Favourite text based word processing software

Peter Coghlan cctalk at beyondthepale.ie
Sun Dec 14 11:10:07 CST 2014

On Sun, 14 Dec 2014 15:37:08 +0000, Peter Corlett wrote:

> On Thu, Dec 11, 2014 at 11:38:35PM +0000, Mark Wickens wrote:
> > I'm toying with the idea of writing a simple word processing package along
> > the lines of Wordstar for my Retrochallenge 2015/01 entry.
> Editors look deceptively simple to write, but they're actually quite hard to
> do well.

You know, it could always be worse.

In my first year studying engineering, a poor soul from the Computer Science
faculty was sent over to give 240 of us a one hour a week lecture in writing
rudimenary FORTRAN IV programs on an IBM System/370 based system which we got
to access in line mode using ADM-5 terminals.  By the end of the year, most of
the class had managed to successfully compile a simple program and had a vague
idea about how to read data from a file, perform calculations on it and write
it out to another file, basic stuff that many engineers would find a useful
foundation for solving more complicated problems using computers.

In second year, the lecturer was replaced by a new guy from Computer Science
who clearly hadn't spoken to the previous guy about our prowess and interest
in computer programming.  He breezed in and opened the first lecture with:
"I suppose you are all familiar with 6800 assembly language programming?"
and took it from the general lack of reaction that we probably were.  In
reality most of the class had no idea what he was talking about and those
that did were too taken by surprise to reply.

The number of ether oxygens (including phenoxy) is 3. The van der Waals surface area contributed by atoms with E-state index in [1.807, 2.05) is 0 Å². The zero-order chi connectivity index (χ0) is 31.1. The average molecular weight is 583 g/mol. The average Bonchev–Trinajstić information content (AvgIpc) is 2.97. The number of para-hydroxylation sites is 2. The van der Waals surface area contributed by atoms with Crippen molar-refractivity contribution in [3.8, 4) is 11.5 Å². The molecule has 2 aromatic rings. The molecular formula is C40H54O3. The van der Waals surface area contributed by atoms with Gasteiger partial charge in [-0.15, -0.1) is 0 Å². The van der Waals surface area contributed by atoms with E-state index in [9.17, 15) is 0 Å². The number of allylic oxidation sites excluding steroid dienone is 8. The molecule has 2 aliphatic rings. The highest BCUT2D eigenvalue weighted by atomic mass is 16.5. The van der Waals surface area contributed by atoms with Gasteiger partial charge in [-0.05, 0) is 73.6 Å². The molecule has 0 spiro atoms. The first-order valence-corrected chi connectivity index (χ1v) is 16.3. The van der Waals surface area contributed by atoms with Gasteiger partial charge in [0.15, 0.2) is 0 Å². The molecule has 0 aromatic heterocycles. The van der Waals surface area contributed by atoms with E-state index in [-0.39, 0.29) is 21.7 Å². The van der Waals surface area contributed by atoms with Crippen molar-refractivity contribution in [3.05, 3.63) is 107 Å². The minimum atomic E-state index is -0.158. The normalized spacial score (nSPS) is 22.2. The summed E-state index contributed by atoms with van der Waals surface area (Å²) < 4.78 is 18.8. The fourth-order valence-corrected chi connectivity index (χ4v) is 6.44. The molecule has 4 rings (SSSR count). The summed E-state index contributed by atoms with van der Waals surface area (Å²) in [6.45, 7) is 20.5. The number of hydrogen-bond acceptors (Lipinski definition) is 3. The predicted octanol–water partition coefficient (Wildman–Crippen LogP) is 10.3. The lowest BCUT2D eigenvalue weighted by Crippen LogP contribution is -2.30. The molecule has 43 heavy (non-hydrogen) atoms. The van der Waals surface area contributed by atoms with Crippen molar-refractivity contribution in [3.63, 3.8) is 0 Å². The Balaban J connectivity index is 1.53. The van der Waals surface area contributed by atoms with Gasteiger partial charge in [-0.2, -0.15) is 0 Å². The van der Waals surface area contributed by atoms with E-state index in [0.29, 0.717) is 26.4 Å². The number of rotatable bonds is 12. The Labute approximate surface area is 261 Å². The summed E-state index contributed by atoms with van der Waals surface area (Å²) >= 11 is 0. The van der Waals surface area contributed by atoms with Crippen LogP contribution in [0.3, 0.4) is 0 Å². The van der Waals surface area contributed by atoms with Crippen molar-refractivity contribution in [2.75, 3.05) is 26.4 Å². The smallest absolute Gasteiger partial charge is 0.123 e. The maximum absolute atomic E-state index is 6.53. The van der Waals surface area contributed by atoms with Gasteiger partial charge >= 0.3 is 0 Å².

His first assignment to us was to write some sort of part 6800 simulator
using the same FORTRAN IV system we had been using the previous year but now
with (just about) full screen access on the ADM-5's, provided you could master
the escape sequences needed to generate the equivelant of function keys to
work the editor.  The FORTRAN compiler (WATFIV) only had what it called
"structured programming"  (IF/THEN/ELSE and WHILE/ENDWHILE) and novelties like
(fixed length) character variables because it sported extentions from the
standard and it mainly saw its role in life as preventing us from accessing
anything on the system that might be remotely useful for this particular task.
It liked everything to start at one and had a deep hatred of anything that
started at zero.  It also liked to issue obscure error messages whenever anyone
typed any input it didn't like and delighted in making it difficult to trap
these errors and replace them with something more meaningful.

Why am I mentioning all this?  This guy's assignment to us later in the year was
to write some vague approximation of a word processor using the same FORTRAN IV
setup.  I think the idea was to read in words typed at the terminal and format
them newspaper column style with nice straight left and right margins.  (Did I
mention that the system could only reluctantly be persuaded to deal with lower
case?  As for dynamic memory allocation? Not a chance.)

Many years after performing this somewhat less than useful task, my advice is:
don't write your word processor in FORTRAN IV on an IBM S/370.

(I'm expecting Fred will probably have something to say about college
administrators about now.)

Peter Coghlan.

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